Departing on July 6, a week-long break costs £6,106, or £763pp if eight people are staying.

Elegant Villa Vue Mer

Villa Beauvallon

Elegantly cool yet traditional villa is painted soft pink and features white shutters, a gorgeous pool and outside dining and lounge terrace, and is a short drive from a sandy beach. There are four double bedrooms – two open out on to the gardens – and five bathrooms. A cook can be hired. A week-long stay in July costs £7,433, or £929 per person.

Villa Chesnaie

Practise your tennis or swim in the 23ft pool at this villa 19 miles from Cannes. It sleeps up to six and has two sun terraces in the extensive grounds. Fill the beds and it costs just £202pp for a week, or a total of £1,212.

Villa La Lezardiere

Enjoy some peace in this traditional four-bedroom stone cottage in the hills above St Tropez. A selection of sunloungers and outdoor tables on two terraces sit beside a fire pit and the pool. The property costs a total of £5,034 for a week, or £879pp, including flights.

Domaine des Parfums 

Holiday like a Riviera billionaire near Christian Dior’s favourite French village, Montauroux. This villa has seven en suite bedrooms plus a wine cellar and cinema room. Outside there’s a boules area and infinity pool. Up to 12 adults and two children can holiday here – rent the whole villa in September from £11,973.


I love cooking on holiday. I’ll put on some music, fire up the barbecue and grill something like a whole dorado.

If you’re buying fish at a market, look for a gloss. The slime all fish have when they’ve been caught will have been washed off, but look at the eyes: they should gleam.

Live lobster is always worth buying. And don’t be afraid of cooking fresh tiger prawns – they’re easy to grill and taste wonderful.

The kids join in too. Jake, now 17, does a mean steak sandwich. He knows to sear the meat first and gets the right amount of juices and mustard. Archie, 14, is a breakfast fiend – he’s great at avocado on toast and scrambled eggs. And Jessie, 11, is the baker; she makes a cracking chocolate and coffee cake.

Rosé is my drink of choice on holiday from anywhere in the South of France – I rarely drink red on holiday unless I’m in a restaurant. The region is littered with wonderful vineyards and there is so much choice, with great bottles costing as little as €5 – about £4.50. Remember, rosé is made to drink now (not to be laid down) – it doesn’t pay to take it home.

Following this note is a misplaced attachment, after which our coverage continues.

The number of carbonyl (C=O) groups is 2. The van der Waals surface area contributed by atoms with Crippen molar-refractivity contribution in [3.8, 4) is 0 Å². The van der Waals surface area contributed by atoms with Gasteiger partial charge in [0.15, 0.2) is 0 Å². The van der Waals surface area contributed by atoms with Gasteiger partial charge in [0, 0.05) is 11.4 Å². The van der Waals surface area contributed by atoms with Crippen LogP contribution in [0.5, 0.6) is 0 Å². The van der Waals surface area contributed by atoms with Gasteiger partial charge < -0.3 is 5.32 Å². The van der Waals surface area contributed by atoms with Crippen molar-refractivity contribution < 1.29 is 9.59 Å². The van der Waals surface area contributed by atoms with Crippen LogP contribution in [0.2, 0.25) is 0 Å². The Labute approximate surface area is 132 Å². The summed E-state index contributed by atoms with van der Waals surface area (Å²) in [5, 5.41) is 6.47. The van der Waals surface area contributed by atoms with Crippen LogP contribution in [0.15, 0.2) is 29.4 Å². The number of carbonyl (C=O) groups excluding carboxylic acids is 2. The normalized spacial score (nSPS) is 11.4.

For anyone who likes people-watching, like us, head to Pampelonne, the most famous beach in St Tropez. It’s a three-mile stretch of sand in a protected bay, and gets packed in summer.

If you don’t like having very little space between your beach towel and that of a stranger, there are beach clubs where you can book a sunlounger.

There’s always chaos and a celebrity crowd at the family-run Le Club 55 (, which started out as a beach bar for the crew shooting And God Created Woman with Brigitte Bardot. Plenty of super-yachts drop anchor here, so you can watch the people on board watching the people on the beach watching them…

In Frejus, the beach is an obvious draw, but do wander through the port to the old town. You don’t have to spend a fortune eating out, especially for lunch. There’s no point in stressing out about eating in the ‘right’ restaurant just because you’re in France. Find something to suit you. I’m not against fast food either – I love pizza.

In the old days you’d follow a guidebook to find the best restaurants or places you wanted to eat. Social media has changed all that, although people’s interpretation of a great place differs so widely. A restaurant with a chef patron means you can expect a certain level of excellence. And look for somewhere that has been in the same family for generations.

It’s about a three-and-a-half-hour drive from St Tropez to Valence, but Anne-Sophie Pic’s restaurant, Maison Pic (, is a must. Anne-Sophie is a fourth-generation chef – a dynasty started by her great-grandmother 130 years ago. 

The restaurant is a culinary oasis and she is the fourth female chef to ever win three Michelin stars.

In Aubrac, Michel Bras’s eponymous restaurant ( now has his son Sebastian in the kitchen. Michel was the first to have a place on a hill: it’s a dining room with bedrooms. Wild herbs, vegetables and flavours of southern France sit outside your door. Sensational.